Transitioning into the Fire-Rescue Service

The cost of recruiting, hiring, testing and training new recruits runs into tens of thousands of dollars, and a loss of even one recruit is too costly.

Many fire and rescue departments spend even more recruiting minorities and females. Even so, in 2011, the fire service had about 4% females and 7% African Americans (PDF); the International Association of Women in Fire and Emergency Service has noted that the number of females is dropping. Asians and Hispanic employees are part of this under-represented group. It's difficult to attract and retain minorities in fire-rescue.

An ineffective transition into the job may be the biggest reason a recruit is lost in the first two years.

The Transition Period

The first two years on the job, including recruit school, determines whether a recruit or probationary firefighter remains or separates from a fire department.

A department establishes rigorous entry criteria that consist of multiple tests, designed to evaluate if a potential member possesses resolve, persistence, social intelligence, cognitive intelligence and physical strength. They also measure how similar potential members are to current team members.

Firefighters work in teams and a new member must find a way in. “Team dynamics are created by the nature of the team’s work, the personalities within the team, their working relationships with other people, and the environment in which the team works.”

A group that works together closely will develop a set of characteristics called norms. In fire-rescue, team norms become unusually strong because the team works in situations that increase the strength of their bonds: life-death scenarios and social environments that include eating, sleeping and socializing together.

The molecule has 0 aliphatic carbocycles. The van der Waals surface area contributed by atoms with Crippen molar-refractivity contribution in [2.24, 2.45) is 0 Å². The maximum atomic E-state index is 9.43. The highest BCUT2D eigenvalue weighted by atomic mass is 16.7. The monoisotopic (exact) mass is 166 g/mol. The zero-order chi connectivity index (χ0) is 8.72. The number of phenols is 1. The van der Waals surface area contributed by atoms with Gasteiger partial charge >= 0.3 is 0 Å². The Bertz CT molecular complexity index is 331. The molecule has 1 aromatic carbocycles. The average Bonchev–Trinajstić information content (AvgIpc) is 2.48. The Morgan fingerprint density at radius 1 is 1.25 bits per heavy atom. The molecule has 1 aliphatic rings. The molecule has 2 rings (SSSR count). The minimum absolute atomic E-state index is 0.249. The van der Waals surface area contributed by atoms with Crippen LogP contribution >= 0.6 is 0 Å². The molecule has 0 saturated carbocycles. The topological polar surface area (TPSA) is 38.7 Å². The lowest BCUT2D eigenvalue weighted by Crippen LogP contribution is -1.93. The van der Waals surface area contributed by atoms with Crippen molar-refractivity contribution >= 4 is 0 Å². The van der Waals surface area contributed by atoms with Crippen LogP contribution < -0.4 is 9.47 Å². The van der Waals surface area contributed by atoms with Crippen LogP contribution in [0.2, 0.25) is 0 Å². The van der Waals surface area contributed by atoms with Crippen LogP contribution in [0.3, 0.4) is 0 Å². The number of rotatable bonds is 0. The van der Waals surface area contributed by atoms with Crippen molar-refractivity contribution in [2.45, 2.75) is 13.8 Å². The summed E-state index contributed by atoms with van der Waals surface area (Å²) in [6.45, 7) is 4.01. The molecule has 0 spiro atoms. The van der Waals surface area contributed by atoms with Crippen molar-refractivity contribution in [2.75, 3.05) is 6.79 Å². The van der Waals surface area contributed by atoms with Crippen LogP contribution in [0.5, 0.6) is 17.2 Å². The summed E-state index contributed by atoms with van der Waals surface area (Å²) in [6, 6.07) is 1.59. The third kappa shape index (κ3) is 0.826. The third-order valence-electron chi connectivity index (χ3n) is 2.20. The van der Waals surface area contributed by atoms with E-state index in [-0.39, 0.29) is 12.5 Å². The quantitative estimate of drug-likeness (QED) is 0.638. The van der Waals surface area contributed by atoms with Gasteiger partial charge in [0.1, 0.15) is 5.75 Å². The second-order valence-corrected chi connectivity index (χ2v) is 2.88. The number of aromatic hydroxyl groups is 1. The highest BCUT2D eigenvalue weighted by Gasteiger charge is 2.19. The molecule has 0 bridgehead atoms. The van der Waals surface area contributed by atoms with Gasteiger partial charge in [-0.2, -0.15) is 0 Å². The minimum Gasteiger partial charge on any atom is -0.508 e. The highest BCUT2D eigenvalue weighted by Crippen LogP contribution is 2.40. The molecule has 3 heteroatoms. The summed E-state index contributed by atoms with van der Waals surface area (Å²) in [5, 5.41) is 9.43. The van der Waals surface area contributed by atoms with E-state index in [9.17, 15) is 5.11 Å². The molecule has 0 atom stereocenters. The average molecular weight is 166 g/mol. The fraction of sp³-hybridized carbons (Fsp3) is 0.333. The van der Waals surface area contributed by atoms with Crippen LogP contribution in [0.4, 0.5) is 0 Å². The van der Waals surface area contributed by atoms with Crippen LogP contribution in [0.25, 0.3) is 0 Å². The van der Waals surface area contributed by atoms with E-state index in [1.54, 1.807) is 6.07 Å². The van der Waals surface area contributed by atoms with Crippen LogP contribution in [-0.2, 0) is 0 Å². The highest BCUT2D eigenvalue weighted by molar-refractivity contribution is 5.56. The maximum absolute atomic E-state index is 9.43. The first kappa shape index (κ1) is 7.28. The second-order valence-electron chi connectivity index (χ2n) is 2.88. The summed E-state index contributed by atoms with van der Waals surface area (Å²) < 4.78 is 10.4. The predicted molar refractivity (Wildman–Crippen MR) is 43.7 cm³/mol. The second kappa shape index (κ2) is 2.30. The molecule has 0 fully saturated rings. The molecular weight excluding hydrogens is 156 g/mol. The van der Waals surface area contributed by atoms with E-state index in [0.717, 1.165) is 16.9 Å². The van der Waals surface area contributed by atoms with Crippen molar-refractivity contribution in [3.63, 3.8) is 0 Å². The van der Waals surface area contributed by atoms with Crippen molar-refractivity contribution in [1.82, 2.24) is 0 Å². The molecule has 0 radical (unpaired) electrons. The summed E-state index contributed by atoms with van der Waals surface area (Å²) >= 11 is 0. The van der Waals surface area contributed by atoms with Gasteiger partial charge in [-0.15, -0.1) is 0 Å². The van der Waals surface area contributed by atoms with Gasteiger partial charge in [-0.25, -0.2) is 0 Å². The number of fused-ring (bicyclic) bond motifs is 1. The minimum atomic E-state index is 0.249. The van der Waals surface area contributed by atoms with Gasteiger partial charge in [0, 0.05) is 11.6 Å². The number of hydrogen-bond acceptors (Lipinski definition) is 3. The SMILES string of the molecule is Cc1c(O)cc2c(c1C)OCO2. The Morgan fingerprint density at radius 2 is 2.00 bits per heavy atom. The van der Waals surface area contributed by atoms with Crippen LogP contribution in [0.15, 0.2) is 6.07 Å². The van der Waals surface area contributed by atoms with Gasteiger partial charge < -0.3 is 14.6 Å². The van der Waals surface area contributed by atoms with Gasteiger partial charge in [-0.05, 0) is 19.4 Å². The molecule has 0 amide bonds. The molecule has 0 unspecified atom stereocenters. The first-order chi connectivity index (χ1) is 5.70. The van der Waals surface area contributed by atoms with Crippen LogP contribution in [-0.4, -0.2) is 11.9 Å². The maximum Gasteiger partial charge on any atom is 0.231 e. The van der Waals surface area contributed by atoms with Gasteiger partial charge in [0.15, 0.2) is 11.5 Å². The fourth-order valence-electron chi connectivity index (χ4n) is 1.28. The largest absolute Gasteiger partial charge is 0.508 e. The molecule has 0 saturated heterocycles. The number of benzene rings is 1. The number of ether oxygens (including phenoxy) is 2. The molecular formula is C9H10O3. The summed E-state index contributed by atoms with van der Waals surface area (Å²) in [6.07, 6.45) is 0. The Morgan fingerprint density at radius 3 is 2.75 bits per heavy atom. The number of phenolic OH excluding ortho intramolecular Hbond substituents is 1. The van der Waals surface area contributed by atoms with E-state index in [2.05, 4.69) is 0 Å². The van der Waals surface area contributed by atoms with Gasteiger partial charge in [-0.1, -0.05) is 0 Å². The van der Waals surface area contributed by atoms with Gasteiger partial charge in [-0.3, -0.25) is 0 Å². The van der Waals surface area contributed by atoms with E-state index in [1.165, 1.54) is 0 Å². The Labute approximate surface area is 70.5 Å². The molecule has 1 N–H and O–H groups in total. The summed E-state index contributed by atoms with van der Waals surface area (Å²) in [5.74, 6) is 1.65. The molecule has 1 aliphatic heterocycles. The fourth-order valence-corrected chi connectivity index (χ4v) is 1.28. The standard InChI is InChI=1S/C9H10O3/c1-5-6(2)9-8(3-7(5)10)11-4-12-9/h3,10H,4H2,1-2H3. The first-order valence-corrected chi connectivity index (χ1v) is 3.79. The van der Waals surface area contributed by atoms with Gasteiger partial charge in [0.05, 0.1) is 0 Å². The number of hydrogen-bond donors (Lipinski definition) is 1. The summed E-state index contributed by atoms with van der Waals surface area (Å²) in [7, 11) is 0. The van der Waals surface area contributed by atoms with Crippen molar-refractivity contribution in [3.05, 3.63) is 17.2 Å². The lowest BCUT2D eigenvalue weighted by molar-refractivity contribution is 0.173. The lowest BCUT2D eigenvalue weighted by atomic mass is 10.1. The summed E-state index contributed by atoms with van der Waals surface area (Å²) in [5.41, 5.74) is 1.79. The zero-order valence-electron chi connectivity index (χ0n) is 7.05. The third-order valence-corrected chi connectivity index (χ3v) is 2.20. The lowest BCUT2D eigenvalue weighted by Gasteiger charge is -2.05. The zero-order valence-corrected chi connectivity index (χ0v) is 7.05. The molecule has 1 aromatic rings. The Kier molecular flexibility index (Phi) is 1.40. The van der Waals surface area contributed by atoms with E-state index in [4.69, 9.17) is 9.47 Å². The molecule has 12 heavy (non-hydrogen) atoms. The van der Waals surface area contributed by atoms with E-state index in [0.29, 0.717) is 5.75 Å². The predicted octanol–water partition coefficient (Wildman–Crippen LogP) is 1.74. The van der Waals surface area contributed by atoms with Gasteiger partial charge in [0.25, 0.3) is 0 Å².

After selection, team members challenge new members through undefined verbal and physical tests so they can decide if they approve of them. These tests are extremely rigorous—much more challenging for those who are dissimilar to the norm—and they last for about the first two years of employment.

Many more issues impact a new firefighter’s transition into the team. Firefighters work in a competitive environment with their peers; some firefighters feel threatened by a new employee, particularly one who doesn't possess similar characteristics. They may treat the new firefighter badly and make the work environment unpleasant. Particularly in the fire station, in the engine, inside a structure or several blocks down at a hydrant, firefighters can secretly make life extraordinarily unpleasant for a new employee.

In the extreme, inappropriate behavior may lead to grievances, litigation and injury.

Transitioning

Most new fire employees will overcome the team boundaries they face, but those who are different from the norm have a much lower chance of successfully assimilating. If their goal is to change the norm, they must remain long enough to do so.

If lucky, they may enter recruit school or their first assignment with a group of welcoming coworkers. If so, the resistance they encounter will be low. Those new employees have a very high probability of being accepted and learning the culture or changing the culture for the better. They may even develop advocates who protect and defend them.